R.A. Forum

Accueil > Research on Anarchism > History : Anarchism and Anarchists Yesterday and Today > By Country > USA : Anarchism in American History > 1990-2010 Contemporary anarchism > 2000 - 2008. The George W. Bush Jr. Presidency > 2004 Election Comments > GRAEBER, David. "The United States : An idea whose time has (...)

Deconstruct America Campaign

GRAEBER, David. "The United States : An idea whose time has passed"

In the light of recent events I’d like to promulgate a proposal :

I remember reading in The Nation some years ago, after Dukakis’
defeat, that really we have to come to terms with the fact that
there’s two countries here, a scary reactionary fundamentalist
country called America and a relatively sane area which should
properly be referred to as Southern Canada. This most recent
election has made clear that the cultural and moral gap between these
two countries is simply unmaintainable. We are literally living in
different universes. Therefore I propose that the blue states all
immediately secede from the union and join Canada. Let’s make
it legal. There is, I think, a potential legal precent : if I am not mistaken the Turks and Caicos (sp ?) islands are negotiating to join Canada even now. The results would be a contiguous nation. And the
advantages - even apart from the obvious one of freedom from
Bush and everything Texan -are endless. Consider :

* we’d all have health care

* we will be more, not less, economically viable as
the red states leach off our tax money anyway

* we would no longer have to lie and say we’re from
Canada when we go overseas ; it will actually be true
* Canada can give up Quebec and it won’t really
matter much
* the new, scarier rump America will find it much
more difficult to terrorize the world since it will have half
the resources and population

with as far as I can see only one possible drawback :

* the (admittedly not inconsiderable) possibility of civil war

The other obvious problem with this plan is the resulting country -
the present vast expanses of Canada plus two fang-like
and densely populated extensions - would instantly
become the largest and wealthiest state on earth, in a
position, eventually, to become yet another predatory super-power.
For this reason it might be preferable to adopt an alternative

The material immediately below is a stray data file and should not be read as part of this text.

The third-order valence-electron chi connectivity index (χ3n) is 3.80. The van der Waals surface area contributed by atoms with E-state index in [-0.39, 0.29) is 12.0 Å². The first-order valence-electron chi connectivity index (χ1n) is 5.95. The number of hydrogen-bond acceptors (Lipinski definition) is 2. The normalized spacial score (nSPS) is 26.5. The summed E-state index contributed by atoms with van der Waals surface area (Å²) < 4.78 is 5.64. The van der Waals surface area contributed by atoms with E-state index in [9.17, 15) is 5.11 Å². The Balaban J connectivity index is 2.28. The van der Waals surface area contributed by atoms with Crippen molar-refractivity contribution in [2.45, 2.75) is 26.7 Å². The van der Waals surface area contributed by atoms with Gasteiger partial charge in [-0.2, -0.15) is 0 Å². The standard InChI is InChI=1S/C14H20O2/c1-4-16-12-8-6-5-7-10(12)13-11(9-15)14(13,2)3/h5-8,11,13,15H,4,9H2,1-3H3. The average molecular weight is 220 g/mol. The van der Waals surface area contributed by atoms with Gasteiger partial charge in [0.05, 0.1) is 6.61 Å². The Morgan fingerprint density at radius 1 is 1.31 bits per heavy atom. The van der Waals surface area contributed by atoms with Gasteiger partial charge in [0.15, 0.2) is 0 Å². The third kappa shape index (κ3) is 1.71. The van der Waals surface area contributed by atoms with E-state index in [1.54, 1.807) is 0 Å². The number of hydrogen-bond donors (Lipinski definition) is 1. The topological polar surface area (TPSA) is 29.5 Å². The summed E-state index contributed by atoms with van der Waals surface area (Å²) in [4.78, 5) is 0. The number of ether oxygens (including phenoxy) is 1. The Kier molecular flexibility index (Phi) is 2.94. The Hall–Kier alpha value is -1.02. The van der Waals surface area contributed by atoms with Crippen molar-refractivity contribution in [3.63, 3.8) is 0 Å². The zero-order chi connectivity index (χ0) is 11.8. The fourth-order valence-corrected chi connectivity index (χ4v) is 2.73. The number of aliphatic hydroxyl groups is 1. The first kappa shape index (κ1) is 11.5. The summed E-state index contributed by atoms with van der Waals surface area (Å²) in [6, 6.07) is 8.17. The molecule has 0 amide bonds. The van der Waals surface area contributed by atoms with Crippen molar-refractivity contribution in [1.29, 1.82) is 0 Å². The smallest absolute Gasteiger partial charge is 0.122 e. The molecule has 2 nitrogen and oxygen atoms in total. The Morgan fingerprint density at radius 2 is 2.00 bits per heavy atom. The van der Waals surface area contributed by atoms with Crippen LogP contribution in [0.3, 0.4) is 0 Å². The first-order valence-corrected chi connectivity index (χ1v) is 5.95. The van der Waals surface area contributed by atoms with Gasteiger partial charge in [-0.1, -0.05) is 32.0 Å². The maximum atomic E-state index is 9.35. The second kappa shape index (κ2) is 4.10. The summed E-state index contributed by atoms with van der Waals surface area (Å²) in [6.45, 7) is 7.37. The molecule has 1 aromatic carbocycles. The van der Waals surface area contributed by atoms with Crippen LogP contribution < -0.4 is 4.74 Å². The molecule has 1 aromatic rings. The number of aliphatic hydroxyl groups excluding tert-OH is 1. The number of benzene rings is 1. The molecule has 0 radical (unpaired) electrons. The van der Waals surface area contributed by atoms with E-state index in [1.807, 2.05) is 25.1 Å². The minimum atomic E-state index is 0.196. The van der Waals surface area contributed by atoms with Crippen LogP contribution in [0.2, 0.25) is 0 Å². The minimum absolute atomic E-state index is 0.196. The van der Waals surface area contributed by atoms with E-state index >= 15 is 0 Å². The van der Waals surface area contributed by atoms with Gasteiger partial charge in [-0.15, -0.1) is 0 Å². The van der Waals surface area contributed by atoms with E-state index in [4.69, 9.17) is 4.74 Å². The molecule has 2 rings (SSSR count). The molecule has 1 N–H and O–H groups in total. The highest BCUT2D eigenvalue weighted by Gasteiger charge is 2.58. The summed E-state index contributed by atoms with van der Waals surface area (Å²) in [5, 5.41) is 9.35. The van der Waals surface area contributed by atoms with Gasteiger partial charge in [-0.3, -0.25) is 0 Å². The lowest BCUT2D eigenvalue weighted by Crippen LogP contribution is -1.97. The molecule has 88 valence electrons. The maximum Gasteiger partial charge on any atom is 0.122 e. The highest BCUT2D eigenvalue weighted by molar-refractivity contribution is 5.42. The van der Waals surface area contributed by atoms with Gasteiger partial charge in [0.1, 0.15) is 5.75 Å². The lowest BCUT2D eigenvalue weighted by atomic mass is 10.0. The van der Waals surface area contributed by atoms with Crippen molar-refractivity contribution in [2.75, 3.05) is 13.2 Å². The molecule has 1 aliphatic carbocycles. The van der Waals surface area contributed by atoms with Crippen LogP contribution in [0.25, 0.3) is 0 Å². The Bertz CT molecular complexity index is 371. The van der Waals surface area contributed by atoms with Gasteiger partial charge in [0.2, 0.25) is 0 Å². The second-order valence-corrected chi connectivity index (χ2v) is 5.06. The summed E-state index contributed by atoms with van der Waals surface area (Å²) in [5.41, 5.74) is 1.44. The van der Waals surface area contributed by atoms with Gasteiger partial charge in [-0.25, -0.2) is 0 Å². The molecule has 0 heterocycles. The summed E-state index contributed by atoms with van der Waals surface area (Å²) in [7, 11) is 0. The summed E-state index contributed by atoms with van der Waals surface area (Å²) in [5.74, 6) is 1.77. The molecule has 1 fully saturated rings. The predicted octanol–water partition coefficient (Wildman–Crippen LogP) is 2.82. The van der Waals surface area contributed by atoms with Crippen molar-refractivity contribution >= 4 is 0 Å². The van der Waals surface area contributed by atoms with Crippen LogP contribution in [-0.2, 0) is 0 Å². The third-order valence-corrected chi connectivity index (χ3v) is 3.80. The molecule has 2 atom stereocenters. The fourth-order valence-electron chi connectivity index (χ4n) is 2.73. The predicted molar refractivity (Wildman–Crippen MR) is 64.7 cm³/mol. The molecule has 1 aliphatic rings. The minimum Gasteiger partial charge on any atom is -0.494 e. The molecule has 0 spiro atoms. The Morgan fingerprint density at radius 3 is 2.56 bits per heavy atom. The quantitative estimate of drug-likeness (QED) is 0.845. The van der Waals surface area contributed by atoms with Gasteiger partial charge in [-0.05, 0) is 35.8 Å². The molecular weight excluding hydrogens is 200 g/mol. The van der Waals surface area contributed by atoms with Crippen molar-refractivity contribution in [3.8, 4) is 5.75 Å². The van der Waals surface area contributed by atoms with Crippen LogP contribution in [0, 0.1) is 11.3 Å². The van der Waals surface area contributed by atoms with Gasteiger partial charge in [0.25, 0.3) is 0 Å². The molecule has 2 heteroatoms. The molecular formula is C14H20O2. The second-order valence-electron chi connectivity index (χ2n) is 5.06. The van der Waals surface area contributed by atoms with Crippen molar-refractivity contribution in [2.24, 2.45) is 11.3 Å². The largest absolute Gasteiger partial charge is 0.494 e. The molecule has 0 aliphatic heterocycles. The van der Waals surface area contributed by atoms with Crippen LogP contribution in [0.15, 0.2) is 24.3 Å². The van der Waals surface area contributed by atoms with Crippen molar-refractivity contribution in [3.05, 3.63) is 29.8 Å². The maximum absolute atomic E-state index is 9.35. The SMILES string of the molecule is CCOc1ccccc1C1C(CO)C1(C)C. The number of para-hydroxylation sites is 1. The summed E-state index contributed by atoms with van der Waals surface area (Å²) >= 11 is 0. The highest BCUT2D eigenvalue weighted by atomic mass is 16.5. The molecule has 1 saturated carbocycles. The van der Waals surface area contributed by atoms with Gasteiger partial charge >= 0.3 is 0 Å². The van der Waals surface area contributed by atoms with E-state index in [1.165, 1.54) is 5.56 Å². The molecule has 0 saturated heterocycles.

strategy, one I would dub the "deconstruct America" approach. California
and the southwest could go back to Mexico. It wasn’t legally annexed anyway.
(Texas in theory could too but I wouldn’t wish Texas on anyone.) The Great Plains are a disaster anyway, economically unviable, supported by massive welfare, and steadily losing population ; I’d say give them
back to the Native Americans. This would mean a much smaller, relatively harmless rump America roughly equivalent to the former
Confederacy (minus Louisiana, if that’s fused onto Quebec, but
all that’s of course negotiable, and possibly Florida, which might
be better as an independent Caribbean-style state of its own, perhaps
something along the lines of Cuba.) The details of course can be
worked out. The point is that continent-sized super-states are simply
a thing of the past. The current election has demonstrated that they
are not viable, and are intrinsically, threats to world peace. Just as huge multi-ethnic empires like the Ottoman Empire or USSR have been breaking up over the last century in the name of democracy, the time has come that empires based on extirpation, rather than colonization, should really follow suit. A fundamentalist-dominated, aggressive, and militaristic rump USA could perhaps become a dangerous rogue state for much of the 21st century, particularly if ended up with most of the nuclear missiles - however as an anti-intellectual theocracy, it would probably, like the former USSR, soon loose the ability to successfully keep up with military technologies and become, effectively, containable. But one
thing is certain : this state would be a far smaller threat to world peace, or indeed human survival, than the current, obviously untenable, United
States of America.

David Graeber

Mis en ligne par : CREAGH Ronald

Pour citer cet article :
GRAEBER, David. "The United States : An idea whose time has passed",
Dernières modifications : 7 novembre 2004. [En ligne].
[Consulté le 21 avril 2017]

GRAEBER, David (12/2/1961 - )
Articles du même auteur :

Pour en savoir plus :

[ telecharger pdf]